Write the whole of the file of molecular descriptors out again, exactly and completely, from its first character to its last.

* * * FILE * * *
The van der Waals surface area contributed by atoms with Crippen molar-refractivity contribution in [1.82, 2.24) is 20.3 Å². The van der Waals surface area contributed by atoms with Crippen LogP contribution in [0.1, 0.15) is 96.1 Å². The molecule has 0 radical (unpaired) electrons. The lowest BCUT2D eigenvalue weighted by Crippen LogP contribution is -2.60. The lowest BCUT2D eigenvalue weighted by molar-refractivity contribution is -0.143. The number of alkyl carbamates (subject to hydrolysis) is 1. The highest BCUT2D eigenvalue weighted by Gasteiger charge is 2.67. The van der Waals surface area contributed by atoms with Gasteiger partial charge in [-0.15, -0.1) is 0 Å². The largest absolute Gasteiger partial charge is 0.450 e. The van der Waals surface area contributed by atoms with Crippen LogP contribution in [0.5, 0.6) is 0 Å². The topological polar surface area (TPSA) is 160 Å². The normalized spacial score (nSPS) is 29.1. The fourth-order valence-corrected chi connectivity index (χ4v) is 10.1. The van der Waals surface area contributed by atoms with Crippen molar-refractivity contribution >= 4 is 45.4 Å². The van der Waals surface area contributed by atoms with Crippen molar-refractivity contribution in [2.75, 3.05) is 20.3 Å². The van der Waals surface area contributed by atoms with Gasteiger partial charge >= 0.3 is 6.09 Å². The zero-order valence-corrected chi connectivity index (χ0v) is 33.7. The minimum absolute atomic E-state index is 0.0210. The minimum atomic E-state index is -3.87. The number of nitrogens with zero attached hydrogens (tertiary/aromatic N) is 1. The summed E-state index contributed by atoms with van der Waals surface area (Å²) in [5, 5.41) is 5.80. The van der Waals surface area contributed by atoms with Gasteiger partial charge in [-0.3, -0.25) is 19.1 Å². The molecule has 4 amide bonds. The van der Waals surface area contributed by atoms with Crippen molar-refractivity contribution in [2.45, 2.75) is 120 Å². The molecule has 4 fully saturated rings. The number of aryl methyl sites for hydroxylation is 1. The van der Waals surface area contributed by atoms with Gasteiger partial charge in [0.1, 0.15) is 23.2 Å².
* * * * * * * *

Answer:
The van der Waals surface area contributed by atoms with Crippen molar-refractivity contribution in [1.82, 2.24) is 20.3 Å². The van der Waals surface area contributed by atoms with Crippen LogP contribution in [0.1, 0.15) is 96.1 Å². The molecule has 0 radical (unpaired) electrons. The lowest BCUT2D eigenvalue weighted by Crippen LogP contribution is -2.60. The lowest BCUT2D eigenvalue weighted by molar-refractivity contribution is -0.143. The number of alkyl carbamates (subject to hydrolysis) is 1. The highest BCUT2D eigenvalue weighted by Gasteiger charge is 2.67. The van der Waals surface area contributed by atoms with Gasteiger partial charge in [-0.15, -0.1) is 0 Å². The largest absolute Gasteiger partial charge is 0.450 e. The van der Waals surface area contributed by atoms with Crippen LogP contribution in [0.5, 0.6) is 0 Å². The topological polar surface area (TPSA) is 160 Å². The normalized spacial score (nSPS) is 29.1. The fourth-order valence-corrected chi connectivity index (χ4v) is 10.1. The van der Waals surface area contributed by atoms with Crippen molar-refractivity contribution >= 4 is 45.4 Å². The van der Waals surface area contributed by atoms with Crippen molar-refractivity contribution in [2.75, 3.05) is 20.3 Å². The van der Waals surface area contributed by atoms with Gasteiger partial charge >= 0.3 is 6.09 Å². The zero-order valence-corrected chi connectivity index (χ0v) is 33.7. The minimum absolute atomic E-state index is 0.0210. The minimum atomic E-state index is -3.87. The number of nitrogens with zero attached hydrogens (tertiary/aromatic N) is 1. The summed E-state index contributed by atoms with van der Waals surface area (Å²) in [5, 5.41) is 5.80. The van der Waals surface area contributed by atoms with Gasteiger partial charge in [-0.3, -0.25) is 19.1 Å². The molecule has 4 amide bonds. The van der Waals surface area contributed by atoms with Crippen molar-refractivity contribution in [2.45, 2.75) is 120 Å². The molecule has 4 fully saturated rings. The number of aryl methyl sites for hydroxylation is 1. The van der Waals surface area contributed by atoms with Gasteiger partial charge in [0.1, 0.15) is 23.2 Å².